Pilau is one of the meals that define Kenyan cuisine. Just like chapati, pilau is one of those meals that is ever present at any major ceremony in this country. Pilau is a rice dish that is cooked in a seasoned broth, with some pieces of beef, chicken and sometimes peas, nuts and raisins, and whose brown color is obtained from being fried in caramelized onions and a blend of spices. Global variations of pilau are pilaf/pilav of Turkey, Pulao of south-central Asia and Palaw of Iraq.
Pilau is associated with the people of the Kenyan coast, and I must admit, they make the meanest pilau but we are slowly catching up :). There are many variations to the recipe but today I will give you my take. You cannot have a Kenyan food blog without the most cherished Kenyan recipe!
2 garlic bulbs, minced
4 large onions, finely chopped
Whole pilau spice
Salt and pepper to taste
Vegetable oil for frying
Cut your beef into bite size cubes and boil them then set them aside. As this is happening, toast your spices, just like we did here, for about 2 minutes. After wards, crush them with a mortar and pestle and set them aside for cooking.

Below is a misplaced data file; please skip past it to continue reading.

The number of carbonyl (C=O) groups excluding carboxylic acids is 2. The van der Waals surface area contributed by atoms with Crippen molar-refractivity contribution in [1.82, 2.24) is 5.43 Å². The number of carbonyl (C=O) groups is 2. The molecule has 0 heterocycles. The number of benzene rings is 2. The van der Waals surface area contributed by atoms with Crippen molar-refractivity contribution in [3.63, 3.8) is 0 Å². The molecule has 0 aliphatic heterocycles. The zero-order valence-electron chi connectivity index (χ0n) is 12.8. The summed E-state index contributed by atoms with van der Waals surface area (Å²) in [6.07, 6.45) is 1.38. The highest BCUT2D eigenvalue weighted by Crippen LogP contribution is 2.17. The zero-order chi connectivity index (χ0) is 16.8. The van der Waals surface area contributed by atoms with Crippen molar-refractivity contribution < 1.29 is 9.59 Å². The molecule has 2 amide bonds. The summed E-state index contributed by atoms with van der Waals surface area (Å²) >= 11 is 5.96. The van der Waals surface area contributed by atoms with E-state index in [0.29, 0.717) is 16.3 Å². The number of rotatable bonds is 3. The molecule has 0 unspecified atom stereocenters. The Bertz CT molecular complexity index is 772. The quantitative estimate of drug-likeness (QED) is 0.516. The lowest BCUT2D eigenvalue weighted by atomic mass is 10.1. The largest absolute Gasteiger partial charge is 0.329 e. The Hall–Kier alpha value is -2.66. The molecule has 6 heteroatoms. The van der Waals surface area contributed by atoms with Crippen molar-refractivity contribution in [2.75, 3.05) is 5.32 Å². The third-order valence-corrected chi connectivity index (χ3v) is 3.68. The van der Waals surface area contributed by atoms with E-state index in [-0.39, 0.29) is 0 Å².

The whole spices are a blend of black pepper, cumin seeds, cardamom, cloves and cinnamon. I do not know the exact ratio, but I believe using them whole brings out the authentic pilau flavor, like that of the Kenyan coast as opposed to using already ground pilau masala. However, you can use ready ground pilau masala if it is your preference.
In a sufuria, heat some vegetable oil and add your onions and the crushed garlic. I love the smell of these two together. Let them stay on the heat until the onions are soft.
Then add your, beef and let this saute for about a minute. Follow this with the crushed pilau spices and mix. Allow this to saute for about 3 minutes, add your tomato paste, mix and let it simmer for about 5 minutes.
I used tomato paste instead of tomatoes because I wanted to avoid the red tomato skins that show up if in the rice if I had used tomatoes. However if you feel it is important for you to have tomatoes, ensure they are grated, and add them at this stage.
After that, add your washed uncooked rice together with water in the ratio of 1:2. This means, if your pilau has 2 cups of rice, you should use 4 cups to cook that rice. This way, you will always have singular, perfect rice. Let this stay on medium heat, with your lid on, and once the water has been totally absorbed, your rice is ready.
One of the most welcoming aromas when entering someones house is that of pilau. Warm, spicy and very inviting, it is almost impossible to turn this down.
Ready for a spice blast? Give this a try 🙂